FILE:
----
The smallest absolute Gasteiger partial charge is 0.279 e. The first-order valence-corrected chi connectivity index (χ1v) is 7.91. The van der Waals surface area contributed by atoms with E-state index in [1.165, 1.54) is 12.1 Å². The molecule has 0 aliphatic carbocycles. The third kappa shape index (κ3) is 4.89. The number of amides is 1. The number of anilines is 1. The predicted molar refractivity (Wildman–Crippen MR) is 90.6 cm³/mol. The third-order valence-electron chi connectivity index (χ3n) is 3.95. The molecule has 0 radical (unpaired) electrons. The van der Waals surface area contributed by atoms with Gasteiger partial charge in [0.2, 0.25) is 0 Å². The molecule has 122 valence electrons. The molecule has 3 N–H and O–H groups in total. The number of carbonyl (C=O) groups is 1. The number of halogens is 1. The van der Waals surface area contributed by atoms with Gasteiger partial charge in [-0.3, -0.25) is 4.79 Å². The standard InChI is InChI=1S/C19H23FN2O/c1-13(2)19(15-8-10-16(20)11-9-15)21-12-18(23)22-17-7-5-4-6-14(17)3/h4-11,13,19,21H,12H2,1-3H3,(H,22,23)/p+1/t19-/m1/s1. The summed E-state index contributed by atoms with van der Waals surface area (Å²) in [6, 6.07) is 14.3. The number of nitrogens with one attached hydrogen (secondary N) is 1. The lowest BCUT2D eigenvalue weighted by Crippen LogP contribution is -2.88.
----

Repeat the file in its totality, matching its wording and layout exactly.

The smallest absolute Gasteiger partial charge is 0.279 e. The first-order valence-corrected chi connectivity index (χ1v) is 7.91. The van der Waals surface area contributed by atoms with E-state index in [1.165, 1.54) is 12.1 Å². The molecule has 0 aliphatic carbocycles. The third kappa shape index (κ3) is 4.89. The number of amides is 1. The number of anilines is 1. The predicted molar refractivity (Wildman–Crippen MR) is 90.6 cm³/mol. The third-order valence-electron chi connectivity index (χ3n) is 3.95. The molecule has 0 radical (unpaired) electrons. The van der Waals surface area contributed by atoms with Gasteiger partial charge in [0.2, 0.25) is 0 Å². The molecule has 122 valence electrons. The molecule has 3 N–H and O–H groups in total. The number of carbonyl (C=O) groups is 1. The number of halogens is 1. The van der Waals surface area contributed by atoms with Gasteiger partial charge in [-0.3, -0.25) is 4.79 Å². The standard InChI is InChI=1S/C19H23FN2O/c1-13(2)19(15-8-10-16(20)11-9-15)21-12-18(23)22-17-7-5-4-6-14(17)3/h4-11,13,19,21H,12H2,1-3H3,(H,22,23)/p+1/t19-/m1/s1. The summed E-state index contributed by atoms with van der Waals surface area (Å²) in [6, 6.07) is 14.3. The number of nitrogens with one attached hydrogen (secondary N) is 1. The lowest BCUT2D eigenvalue weighted by Crippen LogP contribution is -2.88.